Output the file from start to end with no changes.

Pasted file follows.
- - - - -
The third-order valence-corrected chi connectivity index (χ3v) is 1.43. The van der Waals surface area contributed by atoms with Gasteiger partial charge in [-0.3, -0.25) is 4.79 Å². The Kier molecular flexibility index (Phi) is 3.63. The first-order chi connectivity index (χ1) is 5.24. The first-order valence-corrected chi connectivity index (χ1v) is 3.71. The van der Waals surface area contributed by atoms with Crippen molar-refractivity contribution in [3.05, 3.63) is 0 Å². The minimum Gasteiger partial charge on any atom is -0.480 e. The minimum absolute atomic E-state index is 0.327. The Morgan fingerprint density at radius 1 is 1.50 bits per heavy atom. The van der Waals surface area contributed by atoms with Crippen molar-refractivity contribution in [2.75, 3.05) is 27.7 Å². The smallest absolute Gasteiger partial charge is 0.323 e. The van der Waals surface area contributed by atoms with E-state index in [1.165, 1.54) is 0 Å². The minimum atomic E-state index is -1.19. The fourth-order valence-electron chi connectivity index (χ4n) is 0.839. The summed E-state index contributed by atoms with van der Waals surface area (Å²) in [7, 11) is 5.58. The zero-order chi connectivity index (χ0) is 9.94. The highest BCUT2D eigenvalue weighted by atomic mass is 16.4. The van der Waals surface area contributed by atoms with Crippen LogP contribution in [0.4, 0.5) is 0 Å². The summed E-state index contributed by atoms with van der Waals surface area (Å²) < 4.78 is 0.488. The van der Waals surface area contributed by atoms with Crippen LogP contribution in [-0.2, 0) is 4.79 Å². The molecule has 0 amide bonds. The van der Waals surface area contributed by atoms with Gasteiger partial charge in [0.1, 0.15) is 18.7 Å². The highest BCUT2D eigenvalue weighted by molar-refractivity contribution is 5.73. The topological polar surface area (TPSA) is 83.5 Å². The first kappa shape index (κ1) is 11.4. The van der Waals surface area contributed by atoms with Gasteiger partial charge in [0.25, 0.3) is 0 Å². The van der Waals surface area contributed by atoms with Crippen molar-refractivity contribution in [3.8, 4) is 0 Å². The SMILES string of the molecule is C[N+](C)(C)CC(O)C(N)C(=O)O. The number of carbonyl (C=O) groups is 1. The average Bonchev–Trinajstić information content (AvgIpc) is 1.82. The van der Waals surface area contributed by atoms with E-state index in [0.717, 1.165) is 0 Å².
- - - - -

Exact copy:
The third-order valence-corrected chi connectivity index (χ3v) is 1.43. The van der Waals surface area contributed by atoms with Gasteiger partial charge in [-0.3, -0.25) is 4.79 Å². The Kier molecular flexibility index (Phi) is 3.63. The first-order chi connectivity index (χ1) is 5.24. The first-order valence-corrected chi connectivity index (χ1v) is 3.71. The van der Waals surface area contributed by atoms with Crippen molar-refractivity contribution in [3.05, 3.63) is 0 Å². The minimum Gasteiger partial charge on any atom is -0.480 e. The minimum absolute atomic E-state index is 0.327. The Morgan fingerprint density at radius 1 is 1.50 bits per heavy atom. The van der Waals surface area contributed by atoms with Crippen molar-refractivity contribution in [2.75, 3.05) is 27.7 Å². The smallest absolute Gasteiger partial charge is 0.323 e. The van der Waals surface area contributed by atoms with E-state index in [1.165, 1.54) is 0 Å². The minimum atomic E-state index is -1.19. The fourth-order valence-electron chi connectivity index (χ4n) is 0.839. The summed E-state index contributed by atoms with van der Waals surface area (Å²) in [7, 11) is 5.58. The zero-order chi connectivity index (χ0) is 9.94. The highest BCUT2D eigenvalue weighted by atomic mass is 16.4. The van der Waals surface area contributed by atoms with Crippen LogP contribution in [0.4, 0.5) is 0 Å². The summed E-state index contributed by atoms with van der Waals surface area (Å²) < 4.78 is 0.488. The van der Waals surface area contributed by atoms with Crippen LogP contribution in [-0.2, 0) is 4.79 Å². The molecule has 0 amide bonds. The van der Waals surface area contributed by atoms with Gasteiger partial charge in [0.1, 0.15) is 18.7 Å². The highest BCUT2D eigenvalue weighted by molar-refractivity contribution is 5.73. The topological polar surface area (TPSA) is 83.5 Å². The first kappa shape index (κ1) is 11.4. The van der Waals surface area contributed by atoms with Gasteiger partial charge in [0.25, 0.3) is 0 Å². The van der Waals surface area contributed by atoms with Crippen molar-refractivity contribution in [3.8, 4) is 0 Å². The SMILES string of the molecule is C[N+](C)(C)CC(O)C(N)C(=O)O. The number of carbonyl (C=O) groups is 1. The average Bonchev–Trinajstić information content (AvgIpc) is 1.82. The van der Waals surface area contributed by atoms with E-state index in [0.717, 1.165) is 0 Å².